The Chandra image of the Tarantula Nebula gives scientists a close-up view of the drama of star formation and evolution. The Tarantula, also known as 30 Doradus, is in one of the most active star-forming regions in our Local Group of galaxies. Massive stars are producing intense radiation and searing winds of multimillion-degree gas that carve out gigantic super-bubbles in the surrounding gas. Other massive stars have raced through their evolution and exploded catastrophically as supernovas, leaving behind pulsars and expanding remnants that trigger the collapse of giant clouds of dust and gas to form new generations of stars.

30 Doradus is located about 180,000 light years from Earth in the Large Magellanic Cloud, a satellite galaxy of our Milky Way Galaxy. It allows astronomers to study the details of starbursts – episodes of extremely prolific star formation that play an important role in the evolution of galaxies.

At least 11 extremely massive stars with ages of about 2 million years are detected in the bright star cluster in the center of the primary image (left panel). This crowded region contains many more stars whose X-ray emission is unresolved. The brightest source in this region known as Melnick 34, a 130 solar-mass star located slightly to the lower left of center. On the lower right of this panel is the supernova remnant N157B, with its central pulsar.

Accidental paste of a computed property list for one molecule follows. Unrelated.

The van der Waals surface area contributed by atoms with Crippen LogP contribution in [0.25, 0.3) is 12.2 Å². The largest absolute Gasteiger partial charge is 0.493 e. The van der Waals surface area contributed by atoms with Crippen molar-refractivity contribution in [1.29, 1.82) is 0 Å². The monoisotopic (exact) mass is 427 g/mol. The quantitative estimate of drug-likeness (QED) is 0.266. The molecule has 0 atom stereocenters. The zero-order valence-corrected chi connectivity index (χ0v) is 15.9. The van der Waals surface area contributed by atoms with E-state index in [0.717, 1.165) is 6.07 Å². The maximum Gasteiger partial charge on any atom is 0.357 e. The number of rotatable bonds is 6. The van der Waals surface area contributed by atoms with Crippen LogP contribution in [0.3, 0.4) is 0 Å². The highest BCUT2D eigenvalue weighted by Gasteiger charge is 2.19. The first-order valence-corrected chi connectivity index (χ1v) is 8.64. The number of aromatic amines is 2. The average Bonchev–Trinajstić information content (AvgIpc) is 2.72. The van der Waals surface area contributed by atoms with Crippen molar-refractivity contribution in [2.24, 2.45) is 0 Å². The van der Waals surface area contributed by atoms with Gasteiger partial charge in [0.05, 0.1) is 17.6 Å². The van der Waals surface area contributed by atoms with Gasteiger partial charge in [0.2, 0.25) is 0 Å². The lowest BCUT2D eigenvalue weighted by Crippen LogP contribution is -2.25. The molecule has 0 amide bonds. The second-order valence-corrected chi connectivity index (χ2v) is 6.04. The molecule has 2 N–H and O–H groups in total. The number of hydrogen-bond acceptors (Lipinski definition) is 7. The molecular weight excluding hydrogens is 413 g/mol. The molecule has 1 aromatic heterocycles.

Two off-axis ACIS-S chips (right panel) were used to expand the field of view. They show SNR N157C, possibly a large shell-like supernova remnant or a wind-blown bubble created by OB stars. Supernova 1987A is also visible just above and to the right of the Honeycomb Nebula at the bottom center.

In the image, lower energy X-rays appear red, medium energy green and high-energy are blue.

Original Source: Chandra News Release